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Sectarianism in the North- two more examples

Joe Craig

30th January 2003

Many are familiar with the saying that it is only enough for good men to do nothing for evil to triumph.  In the North this may be translated as evil will definitely triumph if there is no opposition.  Thus many might have hoped that the evil of sectarianism would face opposition from the trade unions and left, but such is the increasingly diseased state of Northern society that these forces are sometimes to be found defending sectarianism.

Lest anyone think this is exaggeration a recent radio and television interview on BBC Northern Ireland will come as a bit of a jolt.

First Example

Firstly on 20th December on the Good Morning Ulster radio programme the head of the Irish National Teachers Organisation, which organises mainly in Catholic Church controlled schools, was asked to respond to the possibility arising from the Equality Commission of anti-discrimination legislation being extended to the recruitment of teachers.  Asked whether he supported this extension Frank Bunting gave one of those answers which is not an answer.  Pressed to give a straight response he once again waffled on about how it wasn’t that simple an issue.  Eventually asked if he supported anti-discrimination legislation being applied to teacher recruitment sometime in the future, an opening allowing him to say yes without this meaning anything, it eventually became clear that he opposed such a development.  When the interviewer pointed out that the leader of the National Association of Schoolmasters/Union of Women Teachers supported such a development he described such a call as ‘pious.’

He gave as his reason the fact that Northern Ireland had an educational structure built on denominational schooling, that this was government policy and so it was not possible to impose anti-discriminatory legislation on such a structure.  He gave as a further reason that such a development would not be supported by the Good Friday Agreement.

So according to this union leader sectarian discrimination is ok to protect Catholic Church control of education because this is British government policy and the Good Friday Agreement, which was supposed to herald an anti-sectarian future, is there to protect it through its respect for the two sectarian traditions.

Second Example

The second example is less important for the personality involved than for what it says about the political environment in general and the inability of socialist politics based on economism to deal with it.

On the 21st November edition of the BBC Northern Ireland current affairs programme ‘Lets Talk’ Eamonn McCann, a prominent spokesperson for the Socialist Workers Party, utterly failed to provide a socialist response to the growing sectarianism in the North.  The tenor of the programme can be gauged from the remarks of the first of four panellists to speak, Gary Mason, a Methodist minister from East Belfast and a member of the Loyalist Commission which has been the political grouping including churchmen, unionist politicians and paramilitaries that have provided apologies for the sectarian pogroms of the UDA and UVF.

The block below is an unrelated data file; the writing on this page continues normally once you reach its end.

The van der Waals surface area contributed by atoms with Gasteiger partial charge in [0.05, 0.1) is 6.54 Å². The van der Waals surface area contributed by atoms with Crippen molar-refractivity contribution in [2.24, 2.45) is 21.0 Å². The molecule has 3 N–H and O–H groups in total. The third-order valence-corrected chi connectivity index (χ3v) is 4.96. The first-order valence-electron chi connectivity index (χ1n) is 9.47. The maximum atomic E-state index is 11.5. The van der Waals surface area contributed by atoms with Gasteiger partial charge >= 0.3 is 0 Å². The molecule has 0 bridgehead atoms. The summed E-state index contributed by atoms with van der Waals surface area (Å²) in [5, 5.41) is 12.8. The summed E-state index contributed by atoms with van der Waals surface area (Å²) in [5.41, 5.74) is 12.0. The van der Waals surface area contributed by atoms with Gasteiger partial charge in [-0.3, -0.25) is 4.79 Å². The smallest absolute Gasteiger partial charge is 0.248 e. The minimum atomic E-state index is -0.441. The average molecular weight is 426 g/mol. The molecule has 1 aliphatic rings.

He informed us that we are all in the North ‘recovering bigots’ and that we had all to be ‘honest’ in admitting this and stop being ‘in denial.’  The second panellist, Chris McGimpsey of the Unionist Party, agreed, saying that everyone had sectarian bones in their body.  When asked by the BBC journalist hosting the show whether he agreed with these assessments Eamonn MCann might have been expected to state clearly that socialists are definitely not sectarian and that if the previous two panellists admitted to such this only proved that the socialist analysis of these people was correct.

Instead, when asked if he had any sectarian bones in his body, he stated ‘I suppose I must do.  I come from Northern Ireland..No one has the right to deny it’ (being at least partly sectarian).

It is not a question of being holier than thou to state that such a reply is disgraceful.

His ‘Marxist’ gloss on this reply was that such sectarianism was the product of history and material circumstances including the influx of Catholics into Belfast seeking work in competition with local Protestant workers.  The way to overcome it was through supporting the firefighters strike.

Hamlet without the Prince

The remainder of the programme will have been wearily familiar to those living in the North who have watched innumerable such programmes which consist of mutual hand-wringing, despair of both sides and statements of the banal.  To be fair to McCann he scotched the notion advanced that the two sides were equally to blame but singularly failed, as did everyone else, to name the real guilty party.

No one mentioned the role of the British in creating and sustaining the state or their obvious role in the most recent events.  Without such a focus such ‘debates’ can never go anywhere and McCann’s observation that Catholic sectarianism is less of a problem than Protestant bigotry is only that, an observation.

This of course is nothing new, what is new is that the cancer of sectarianism has become so pervasive and deep that a self proclaimed socialist cannot even answer a question that asks is he sectarian by saying No; worse, he says yes!



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